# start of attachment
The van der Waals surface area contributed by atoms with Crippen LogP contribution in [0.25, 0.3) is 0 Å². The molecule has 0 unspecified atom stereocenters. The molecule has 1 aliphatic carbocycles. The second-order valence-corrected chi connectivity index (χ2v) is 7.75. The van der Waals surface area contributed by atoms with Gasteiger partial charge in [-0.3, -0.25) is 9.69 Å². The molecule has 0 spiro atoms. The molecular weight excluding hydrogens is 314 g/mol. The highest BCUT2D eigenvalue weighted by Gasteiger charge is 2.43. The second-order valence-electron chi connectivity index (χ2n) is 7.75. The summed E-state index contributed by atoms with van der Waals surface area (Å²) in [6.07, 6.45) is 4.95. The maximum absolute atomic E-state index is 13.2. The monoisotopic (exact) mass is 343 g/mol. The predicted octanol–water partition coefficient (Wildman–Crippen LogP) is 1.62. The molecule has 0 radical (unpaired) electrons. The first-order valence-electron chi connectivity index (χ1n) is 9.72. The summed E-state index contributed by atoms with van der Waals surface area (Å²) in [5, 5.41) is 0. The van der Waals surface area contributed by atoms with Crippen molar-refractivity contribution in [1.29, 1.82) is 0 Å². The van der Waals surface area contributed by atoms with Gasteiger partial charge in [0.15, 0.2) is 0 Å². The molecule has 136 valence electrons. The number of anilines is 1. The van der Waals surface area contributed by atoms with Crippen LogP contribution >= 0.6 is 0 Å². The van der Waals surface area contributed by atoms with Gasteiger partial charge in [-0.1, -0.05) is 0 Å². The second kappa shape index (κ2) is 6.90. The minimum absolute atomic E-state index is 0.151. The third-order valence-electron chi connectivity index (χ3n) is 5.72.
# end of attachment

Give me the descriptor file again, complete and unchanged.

The van der Waals surface area contributed by atoms with Crippen LogP contribution in [0.25, 0.3) is 0 Å². The molecule has 0 unspecified atom stereocenters. The molecule has 1 aliphatic carbocycles. The second-order valence-corrected chi connectivity index (χ2v) is 7.75. The van der Waals surface area contributed by atoms with Gasteiger partial charge in [-0.3, -0.25) is 9.69 Å². The molecule has 0 spiro atoms. The molecular weight excluding hydrogens is 314 g/mol. The highest BCUT2D eigenvalue weighted by Gasteiger charge is 2.43. The second-order valence-electron chi connectivity index (χ2n) is 7.75. The summed E-state index contributed by atoms with van der Waals surface area (Å²) in [6.07, 6.45) is 4.95. The maximum absolute atomic E-state index is 13.2. The monoisotopic (exact) mass is 343 g/mol. The predicted octanol–water partition coefficient (Wildman–Crippen LogP) is 1.62. The molecule has 0 radical (unpaired) electrons. The first-order valence-electron chi connectivity index (χ1n) is 9.72. The summed E-state index contributed by atoms with van der Waals surface area (Å²) in [5, 5.41) is 0. The van der Waals surface area contributed by atoms with Crippen molar-refractivity contribution in [1.29, 1.82) is 0 Å². The van der Waals surface area contributed by atoms with Gasteiger partial charge in [0.15, 0.2) is 0 Å². The molecule has 136 valence electrons. The number of anilines is 1. The van der Waals surface area contributed by atoms with Crippen LogP contribution >= 0.6 is 0 Å². The van der Waals surface area contributed by atoms with Gasteiger partial charge in [-0.1, -0.05) is 0 Å². The second kappa shape index (κ2) is 6.90. The minimum absolute atomic E-state index is 0.151. The third-order valence-electron chi connectivity index (χ3n) is 5.72.